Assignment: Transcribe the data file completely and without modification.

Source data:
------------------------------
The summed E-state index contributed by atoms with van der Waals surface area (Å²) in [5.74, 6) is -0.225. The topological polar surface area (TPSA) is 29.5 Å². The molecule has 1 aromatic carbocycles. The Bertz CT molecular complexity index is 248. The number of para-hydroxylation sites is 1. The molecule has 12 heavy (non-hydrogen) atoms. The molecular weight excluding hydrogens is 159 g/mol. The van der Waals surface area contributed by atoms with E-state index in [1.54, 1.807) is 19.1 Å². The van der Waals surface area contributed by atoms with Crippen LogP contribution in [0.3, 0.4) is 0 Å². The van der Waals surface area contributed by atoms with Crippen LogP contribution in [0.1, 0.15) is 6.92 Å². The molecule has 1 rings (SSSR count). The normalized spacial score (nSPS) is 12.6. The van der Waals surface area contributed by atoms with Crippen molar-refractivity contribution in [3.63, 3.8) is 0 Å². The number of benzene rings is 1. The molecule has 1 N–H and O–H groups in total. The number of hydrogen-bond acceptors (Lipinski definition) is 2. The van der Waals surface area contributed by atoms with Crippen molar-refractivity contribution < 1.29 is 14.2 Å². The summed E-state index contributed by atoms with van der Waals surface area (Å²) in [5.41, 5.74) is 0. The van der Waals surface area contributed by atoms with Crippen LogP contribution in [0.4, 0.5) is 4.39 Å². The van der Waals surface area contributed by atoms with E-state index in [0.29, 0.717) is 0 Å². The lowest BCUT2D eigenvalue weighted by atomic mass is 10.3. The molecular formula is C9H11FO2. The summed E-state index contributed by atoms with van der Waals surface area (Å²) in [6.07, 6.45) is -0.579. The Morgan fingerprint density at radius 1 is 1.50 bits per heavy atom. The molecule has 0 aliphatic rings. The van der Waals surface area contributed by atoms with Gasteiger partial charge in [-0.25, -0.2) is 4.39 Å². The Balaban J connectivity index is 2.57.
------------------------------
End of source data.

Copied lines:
The summed E-state index contributed by atoms with van der Waals surface area (Å²) in [5.74, 6) is -0.225. The topological polar surface area (TPSA) is 29.5 Å². The molecule has 1 aromatic carbocycles. The Bertz CT molecular complexity index is 248. The number of para-hydroxylation sites is 1. The molecule has 12 heavy (non-hydrogen) atoms. The molecular weight excluding hydrogens is 159 g/mol. The van der Waals surface area contributed by atoms with E-state index in [1.54, 1.807) is 19.1 Å². The van der Waals surface area contributed by atoms with Crippen LogP contribution in [0.3, 0.4) is 0 Å². The van der Waals surface area contributed by atoms with Crippen LogP contribution in [0.1, 0.15) is 6.92 Å². The molecule has 1 rings (SSSR count). The normalized spacial score (nSPS) is 12.6. The van der Waals surface area contributed by atoms with Crippen molar-refractivity contribution in [3.63, 3.8) is 0 Å². The number of benzene rings is 1. The molecule has 1 N–H and O–H groups in total. The number of hydrogen-bond acceptors (Lipinski definition) is 2. The van der Waals surface area contributed by atoms with Crippen molar-refractivity contribution < 1.29 is 14.2 Å². The summed E-state index contributed by atoms with van der Waals surface area (Å²) in [5.41, 5.74) is 0. The van der Waals surface area contributed by atoms with Crippen LogP contribution in [0.4, 0.5) is 4.39 Å². The van der Waals surface area contributed by atoms with E-state index in [0.29, 0.717) is 0 Å². The lowest BCUT2D eigenvalue weighted by atomic mass is 10.3. The molecular formula is C9H11FO2. The summed E-state index contributed by atoms with van der Waals surface area (Å²) in [6.07, 6.45) is -0.579. The Morgan fingerprint density at radius 1 is 1.50 bits per heavy atom. The molecule has 0 aliphatic rings. The van der Waals surface area contributed by atoms with Gasteiger partial charge in [-0.25, -0.2) is 4.39 Å². The Balaban J connectivity index is 2.57.